Condo Media - July 2010 - (Page 14)

MAINE N e w s by Jack Carr, P.E., LEED-AP R e g i o n a l Condotel The New Real Estate in Town ortland recently had some excitement with more than 15 fire trucks and their crews trying to control a major fire on the east side of the city. Ironically, the fire started in the abandoned smokehouse of the old Jordan Meats building that was in the process of demolition. This complex covers almost an entire city block of prime property, and its future may spark a new type of real estate investment in Maine, the Condotel. Like it sounds, a condotel is a cross between a condominium and a hotel. Sometimes it is called a condo-hotel. In this case, this $17 million project is a 122-room, six-story Hampton Inn with 12 condo units. This concept is not new, but it usually is seen in highend resort areas like Miami or the Caribbean — not a short walk from Portland’s working fish piers. C A I P area while providing a second home without requiring personal maintenance and visits. In effect, condotels are a type of timeshare system where your unit is in a rental pool generating income when you are not there. There are many differences between a condotel and a condo. A condotel is a turnkey type of property as it comes fully furnished and equipped. This often includes professionally decorated finishes and up-to-date kitchens. Like a condo, a condotel unit shares in the responsibilities of the common elements including the lobby, hallways and elevators, but in addition has access to hotelquality amenities such as concierge services, room and maid services, massage and spa facilities, restaurant and lounge, pool and workout rooms. Income and Expenses When developers market condotel units they are careful not to guarantee average daily rental rates, occupancy percentage or projected cash flow, because that would put them in jeopardy with the FTC. The onsite hotel management company serves the role of a condo property manager and, depending on the rental contract, a condotel unit owner can rent the unit himself or have the hotel manage all of the rentals. This latter method is the one most typically employed to take advantage of the rental services’ broad marketing reach, professional record keeping and check-in service. An important part of a unit owner’s due diligence is understanding the uncertainties of room rental and method of renting one unit vs. another. This is critical in creating an accurate investment cash flow estimate. Rental Pros and Cons So a cautious Mainer’s first question is, why? From the developer’s point of view, the answer is simple — risk sharing. With the real estate market only tentatively climbing out of recent troubles, banks are seeking more security and developers are looking for alternative funding. Without changing the size of the hotel, a developer can reduce the scope of his project by selling individual rooms as condo units and shift the development cost burden to real estate investors who are unit owners. Though Portland may not be on the same destination plane as Palm Beach, it is becoming a very popular city living spot. The condotel concept allows an investor the opportunity to make a relatively low-cost investment in a potentially good real estate growth revenue sharing rates can vary from one condotel to another. As in any investment, knowing the variable and fixed costs is just as important. Like a typical condo, a condotel will have monthly maintenance fees usually based on a per square foot formula. Though utilities are often part of this maintenance fee, property taxes are not. Additional fees could include daily housekeeping, redecorating, front office, capital improvements and various liabilities insurance to cover claims, damage and other losses. Financing also may present some differences from a primary residence loan. Often a second home loan requires higher down payments and increase financing points of 1 to 2 percent. In addition, a condotel buyer’s due diligence efforts should include a review of the hospitality company’s reputation for marketing, brand identification and standard of guest care as these factors will have a significant role in the success of the investment. Secondly, the buyer has to be certain the location is right for their personal needs. Some owner’s agreements limit the amount of time an owner can stay in their own unit, the available seasons, the required notification time and other considerations that may reduce the availability of the unit to the owner. As with all hybrids, condotels require compromises, however, with a good understanding of the issues it could be a sound investment choice without being burned. CM Jack Carr, P.E., LEED-AP, is general manager of Criterium-Mooney Engineers in Portland, Maine. He is a member of the Condo Media board and a frequent author and speaker. 14 CONDO MEDIA • JULY 2010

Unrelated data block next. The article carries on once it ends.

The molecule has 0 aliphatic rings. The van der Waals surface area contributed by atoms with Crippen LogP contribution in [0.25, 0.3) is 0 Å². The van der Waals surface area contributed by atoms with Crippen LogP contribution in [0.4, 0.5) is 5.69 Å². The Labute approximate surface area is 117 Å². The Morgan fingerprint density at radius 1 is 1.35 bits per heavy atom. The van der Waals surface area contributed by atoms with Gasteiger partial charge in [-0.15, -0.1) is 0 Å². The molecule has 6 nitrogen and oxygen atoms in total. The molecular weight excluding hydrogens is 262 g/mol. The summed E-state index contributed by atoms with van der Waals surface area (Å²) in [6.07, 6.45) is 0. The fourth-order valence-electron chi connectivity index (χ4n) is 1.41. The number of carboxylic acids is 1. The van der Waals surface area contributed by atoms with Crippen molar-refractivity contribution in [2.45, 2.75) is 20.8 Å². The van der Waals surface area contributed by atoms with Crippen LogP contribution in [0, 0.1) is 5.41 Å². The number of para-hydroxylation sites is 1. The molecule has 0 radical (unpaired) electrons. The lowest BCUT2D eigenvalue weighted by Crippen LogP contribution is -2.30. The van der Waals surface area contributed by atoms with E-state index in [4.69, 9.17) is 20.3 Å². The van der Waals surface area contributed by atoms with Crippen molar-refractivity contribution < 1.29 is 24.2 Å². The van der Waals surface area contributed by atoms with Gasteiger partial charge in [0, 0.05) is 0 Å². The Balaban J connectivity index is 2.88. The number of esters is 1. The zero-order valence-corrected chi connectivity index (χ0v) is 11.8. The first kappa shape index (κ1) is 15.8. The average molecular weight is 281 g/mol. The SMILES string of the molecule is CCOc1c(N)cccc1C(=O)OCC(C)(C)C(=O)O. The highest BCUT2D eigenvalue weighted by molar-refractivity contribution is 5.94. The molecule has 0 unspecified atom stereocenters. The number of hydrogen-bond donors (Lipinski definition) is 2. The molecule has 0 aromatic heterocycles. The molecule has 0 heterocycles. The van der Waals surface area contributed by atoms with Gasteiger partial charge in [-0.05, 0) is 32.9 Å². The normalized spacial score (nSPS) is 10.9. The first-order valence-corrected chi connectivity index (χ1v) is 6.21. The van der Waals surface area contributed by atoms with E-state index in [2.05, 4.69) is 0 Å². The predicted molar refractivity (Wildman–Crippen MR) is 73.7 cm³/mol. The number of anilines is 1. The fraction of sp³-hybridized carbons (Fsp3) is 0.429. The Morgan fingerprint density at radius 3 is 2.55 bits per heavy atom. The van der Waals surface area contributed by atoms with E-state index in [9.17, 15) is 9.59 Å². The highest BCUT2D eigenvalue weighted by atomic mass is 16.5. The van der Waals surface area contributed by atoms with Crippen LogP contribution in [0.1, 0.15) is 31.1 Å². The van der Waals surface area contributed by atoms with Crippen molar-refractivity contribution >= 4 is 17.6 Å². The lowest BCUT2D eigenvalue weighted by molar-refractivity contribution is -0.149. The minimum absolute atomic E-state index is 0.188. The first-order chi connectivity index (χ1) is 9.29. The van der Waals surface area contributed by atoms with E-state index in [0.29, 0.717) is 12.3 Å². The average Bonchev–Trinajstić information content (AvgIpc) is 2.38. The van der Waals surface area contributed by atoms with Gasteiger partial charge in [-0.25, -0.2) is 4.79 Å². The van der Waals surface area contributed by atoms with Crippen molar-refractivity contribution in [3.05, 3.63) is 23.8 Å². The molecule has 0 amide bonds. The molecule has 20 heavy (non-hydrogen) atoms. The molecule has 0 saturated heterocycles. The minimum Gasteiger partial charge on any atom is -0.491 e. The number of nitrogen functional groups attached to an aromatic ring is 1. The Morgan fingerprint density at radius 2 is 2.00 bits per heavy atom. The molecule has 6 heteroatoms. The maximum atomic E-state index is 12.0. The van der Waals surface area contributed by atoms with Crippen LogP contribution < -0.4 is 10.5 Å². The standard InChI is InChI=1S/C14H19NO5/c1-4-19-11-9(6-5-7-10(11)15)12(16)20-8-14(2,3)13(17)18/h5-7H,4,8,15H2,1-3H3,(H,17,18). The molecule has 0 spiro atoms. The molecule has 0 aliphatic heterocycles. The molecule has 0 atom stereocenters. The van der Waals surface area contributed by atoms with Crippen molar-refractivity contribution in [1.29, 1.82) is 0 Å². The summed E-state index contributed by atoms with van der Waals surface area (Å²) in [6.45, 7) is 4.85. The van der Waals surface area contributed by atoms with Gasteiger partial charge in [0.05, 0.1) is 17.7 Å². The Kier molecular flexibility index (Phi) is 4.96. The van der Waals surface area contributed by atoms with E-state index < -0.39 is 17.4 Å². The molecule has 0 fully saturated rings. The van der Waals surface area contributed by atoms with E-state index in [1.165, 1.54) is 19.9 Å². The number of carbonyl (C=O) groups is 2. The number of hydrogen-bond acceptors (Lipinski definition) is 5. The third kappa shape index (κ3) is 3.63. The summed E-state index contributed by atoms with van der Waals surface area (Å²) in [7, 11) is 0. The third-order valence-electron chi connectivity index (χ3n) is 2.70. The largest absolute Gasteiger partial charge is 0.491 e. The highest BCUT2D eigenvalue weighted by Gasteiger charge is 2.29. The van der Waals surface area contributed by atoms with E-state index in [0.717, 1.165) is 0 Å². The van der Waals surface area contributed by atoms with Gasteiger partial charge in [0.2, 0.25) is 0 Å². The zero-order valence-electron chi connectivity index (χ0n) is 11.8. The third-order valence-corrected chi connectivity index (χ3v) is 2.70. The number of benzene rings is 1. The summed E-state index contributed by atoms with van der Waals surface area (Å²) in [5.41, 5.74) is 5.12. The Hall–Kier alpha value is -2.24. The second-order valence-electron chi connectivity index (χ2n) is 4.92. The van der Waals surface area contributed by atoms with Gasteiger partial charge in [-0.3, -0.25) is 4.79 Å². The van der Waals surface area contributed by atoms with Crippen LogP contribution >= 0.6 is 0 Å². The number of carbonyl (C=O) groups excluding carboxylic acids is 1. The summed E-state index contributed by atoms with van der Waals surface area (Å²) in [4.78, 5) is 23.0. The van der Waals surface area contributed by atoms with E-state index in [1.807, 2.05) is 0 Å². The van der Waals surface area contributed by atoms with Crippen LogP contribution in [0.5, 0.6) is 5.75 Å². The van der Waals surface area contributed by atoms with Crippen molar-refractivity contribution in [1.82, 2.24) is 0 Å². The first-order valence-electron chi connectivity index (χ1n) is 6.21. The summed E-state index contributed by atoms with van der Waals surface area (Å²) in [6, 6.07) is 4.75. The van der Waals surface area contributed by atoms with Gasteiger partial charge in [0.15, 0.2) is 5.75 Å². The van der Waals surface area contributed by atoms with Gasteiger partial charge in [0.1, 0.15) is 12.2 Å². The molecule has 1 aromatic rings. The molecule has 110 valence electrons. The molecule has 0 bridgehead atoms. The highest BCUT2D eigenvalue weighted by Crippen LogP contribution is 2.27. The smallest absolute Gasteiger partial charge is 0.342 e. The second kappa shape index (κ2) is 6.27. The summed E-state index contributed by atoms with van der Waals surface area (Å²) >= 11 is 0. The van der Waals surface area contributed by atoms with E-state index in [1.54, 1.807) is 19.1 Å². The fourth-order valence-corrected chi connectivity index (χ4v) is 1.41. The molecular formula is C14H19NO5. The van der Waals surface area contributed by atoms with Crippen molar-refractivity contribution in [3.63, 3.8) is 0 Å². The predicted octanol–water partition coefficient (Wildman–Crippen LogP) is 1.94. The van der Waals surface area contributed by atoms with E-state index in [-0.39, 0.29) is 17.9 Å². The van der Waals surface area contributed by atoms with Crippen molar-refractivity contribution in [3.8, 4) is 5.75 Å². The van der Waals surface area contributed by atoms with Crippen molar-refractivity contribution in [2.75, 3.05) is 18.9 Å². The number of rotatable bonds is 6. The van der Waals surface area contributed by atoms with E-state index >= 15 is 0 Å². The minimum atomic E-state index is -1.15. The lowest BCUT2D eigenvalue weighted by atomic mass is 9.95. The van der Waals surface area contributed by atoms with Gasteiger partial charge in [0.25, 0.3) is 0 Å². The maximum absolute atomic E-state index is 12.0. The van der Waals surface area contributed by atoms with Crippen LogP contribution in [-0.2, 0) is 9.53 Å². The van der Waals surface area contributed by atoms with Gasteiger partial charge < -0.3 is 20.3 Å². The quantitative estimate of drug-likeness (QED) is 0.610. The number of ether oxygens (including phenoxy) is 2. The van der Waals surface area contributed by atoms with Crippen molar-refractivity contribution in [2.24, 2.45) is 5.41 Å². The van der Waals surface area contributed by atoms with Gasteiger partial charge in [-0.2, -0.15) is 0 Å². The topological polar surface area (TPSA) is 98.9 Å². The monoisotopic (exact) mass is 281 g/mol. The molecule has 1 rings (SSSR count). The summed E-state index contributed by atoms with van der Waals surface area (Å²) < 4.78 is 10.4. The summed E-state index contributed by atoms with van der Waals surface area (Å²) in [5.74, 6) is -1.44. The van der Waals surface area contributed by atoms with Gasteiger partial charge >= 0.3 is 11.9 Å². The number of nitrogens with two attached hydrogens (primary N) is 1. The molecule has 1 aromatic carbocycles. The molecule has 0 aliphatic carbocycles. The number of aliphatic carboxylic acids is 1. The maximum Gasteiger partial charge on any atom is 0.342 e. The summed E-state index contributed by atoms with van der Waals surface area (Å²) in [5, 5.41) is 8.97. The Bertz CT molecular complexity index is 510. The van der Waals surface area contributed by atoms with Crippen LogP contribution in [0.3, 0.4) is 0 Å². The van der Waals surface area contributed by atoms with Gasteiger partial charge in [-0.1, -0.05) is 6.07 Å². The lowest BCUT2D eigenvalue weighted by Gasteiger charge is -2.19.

Table of Contents for the Digital Edition of Condo Media - July 2010

Condo Media - July 2010
From the CED’s Desk
President’s Message
CAI News
CAI Regional News
Asked & Answered
Homeowner’s Corner
Vendor Spotlight
Volunteer Spotlight
Board Member Insight
2010 CAI-NE Financial-Reserves Directory
Advertisers Index
Classified Service Directory

Condo Media - July 2010